Andouille is a type of smoked sausage that originated in France, though some believe it is originally from Germany. The sausage is made primarily from pork, with different ingredients added from different regions. It is usually dried and smoked, then boiled or steamed to achieve the end result. Andouille is especially popular in Creole and Cajun cuisine, where it is more heavily spiced than in other variations. It is one of the main ingredients in key Cajun and Creole dishes like jimbalaya and gumbo.
Traditional French andouille
Traditional andouille is made using the whole digestive tract of a pig, including the stomach and the small intestines. The chitterlings would be either diced or sliced thinly, before being combined with onions and seasoning. Wine is also sometimes included in the meat stuffing. The meat mixture would then be stuffed inside a casing made from the large intestine of the pig. The end result is a sausage that is very large in size
In traditional French cooking the andouille was not smoked but poached. It would then be left to cool and then served in thin slices. Andouillettes is a smaller version of andouille, where the small intestine is used to make the casing instead of the large intestine.
Andouille in Cajun, Creole, and American cooking
Andouille in the USA is usually made from pork butt – otherwise known as the upper shoulder of the pig. With a heavy Cajun and Creole influence, American andouille is heavily spiced before being smoked twice. The first smoking is of the meat filling, and then the andouille is smoked again once the sausages have been made.
LaPlace, a city on the Mississippi River in Louisiana is known as being the ‘Andouille Capital of the World’. Louisiana Cajun cuisine usually includes garlic, pepper, and wine to the meat stuffing. West of Lafayette, Cajun andouille is seasoned with cayenne pepper, and soaked in a bath of water and vinegar overnight. It is then stuffed into the casing and hung in the smoke house.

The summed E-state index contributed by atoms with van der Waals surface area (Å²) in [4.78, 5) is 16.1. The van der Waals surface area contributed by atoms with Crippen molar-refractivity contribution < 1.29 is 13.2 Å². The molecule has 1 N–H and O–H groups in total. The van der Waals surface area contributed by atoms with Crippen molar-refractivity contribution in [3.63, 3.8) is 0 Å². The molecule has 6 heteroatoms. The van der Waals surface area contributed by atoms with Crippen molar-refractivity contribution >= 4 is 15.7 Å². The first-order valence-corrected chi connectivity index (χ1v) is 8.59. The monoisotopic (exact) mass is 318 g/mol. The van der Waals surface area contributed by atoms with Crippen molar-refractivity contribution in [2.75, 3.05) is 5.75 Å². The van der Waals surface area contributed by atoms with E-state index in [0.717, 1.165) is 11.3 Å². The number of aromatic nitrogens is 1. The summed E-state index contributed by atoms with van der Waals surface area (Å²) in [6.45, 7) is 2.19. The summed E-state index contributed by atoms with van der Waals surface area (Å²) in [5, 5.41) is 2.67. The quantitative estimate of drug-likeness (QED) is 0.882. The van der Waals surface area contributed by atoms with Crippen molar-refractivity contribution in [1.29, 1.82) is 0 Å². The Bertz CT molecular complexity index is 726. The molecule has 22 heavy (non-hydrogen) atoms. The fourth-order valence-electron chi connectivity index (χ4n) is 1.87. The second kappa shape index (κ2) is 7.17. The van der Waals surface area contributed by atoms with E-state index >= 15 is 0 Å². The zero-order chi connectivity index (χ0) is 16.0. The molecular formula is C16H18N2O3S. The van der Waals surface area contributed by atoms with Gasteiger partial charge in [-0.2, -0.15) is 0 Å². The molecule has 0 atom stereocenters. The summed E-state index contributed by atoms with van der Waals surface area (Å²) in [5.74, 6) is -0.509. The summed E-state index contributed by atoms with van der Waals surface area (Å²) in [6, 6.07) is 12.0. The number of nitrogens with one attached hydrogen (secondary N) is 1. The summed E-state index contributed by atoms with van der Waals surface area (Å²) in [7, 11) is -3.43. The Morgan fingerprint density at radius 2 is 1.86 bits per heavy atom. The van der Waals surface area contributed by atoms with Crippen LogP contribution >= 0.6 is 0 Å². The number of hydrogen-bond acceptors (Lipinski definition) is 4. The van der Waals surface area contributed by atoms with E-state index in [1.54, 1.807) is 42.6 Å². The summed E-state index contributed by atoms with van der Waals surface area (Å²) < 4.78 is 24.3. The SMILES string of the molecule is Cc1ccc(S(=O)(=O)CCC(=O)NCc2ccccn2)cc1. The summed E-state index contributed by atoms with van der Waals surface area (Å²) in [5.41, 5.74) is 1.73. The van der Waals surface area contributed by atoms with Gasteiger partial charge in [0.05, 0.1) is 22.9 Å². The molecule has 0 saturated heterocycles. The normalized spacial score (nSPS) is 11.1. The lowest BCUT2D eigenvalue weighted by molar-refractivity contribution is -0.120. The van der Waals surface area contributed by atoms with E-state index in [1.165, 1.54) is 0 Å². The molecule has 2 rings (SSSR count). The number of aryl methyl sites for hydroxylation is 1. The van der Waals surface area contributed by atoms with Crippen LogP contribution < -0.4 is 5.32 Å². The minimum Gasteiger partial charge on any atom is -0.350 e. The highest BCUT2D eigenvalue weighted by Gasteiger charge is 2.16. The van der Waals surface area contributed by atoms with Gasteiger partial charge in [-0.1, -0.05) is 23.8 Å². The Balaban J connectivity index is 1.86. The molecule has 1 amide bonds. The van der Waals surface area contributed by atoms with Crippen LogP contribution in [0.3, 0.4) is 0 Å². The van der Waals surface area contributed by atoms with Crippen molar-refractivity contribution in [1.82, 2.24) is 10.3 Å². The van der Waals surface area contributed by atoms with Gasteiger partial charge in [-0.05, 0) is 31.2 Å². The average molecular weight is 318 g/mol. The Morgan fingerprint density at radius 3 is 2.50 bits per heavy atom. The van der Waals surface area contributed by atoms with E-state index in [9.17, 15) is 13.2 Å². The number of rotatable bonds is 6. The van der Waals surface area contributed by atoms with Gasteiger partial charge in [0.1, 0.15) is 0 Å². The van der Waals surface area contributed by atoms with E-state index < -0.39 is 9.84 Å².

What’s the difference between sausage and andouille?
Andouille differs from normal sausage in both flavour and texture. While normal sausages are made from a minced meat stuffing, andouille differs in that the stuffing is chopped or sliced, giving it a chunkier texture. The flavour of andouille is also sharper and smokier than other sausage varieties, giving it a distinct flavour and odour.
What kind of sausage can you substitute for andouille?
If you haven’t got any andouille at home, you will want to substitute the ingredient with another sharply flavoured smoked sausage. Chorizo Chorizo is a good substitute for andouille’s distinctly smoky flavour. Polish kielbasa is another substitute that you can use. Although it does not have an intense smoky flavour, kielbasa does carry a similar richness to andouille.
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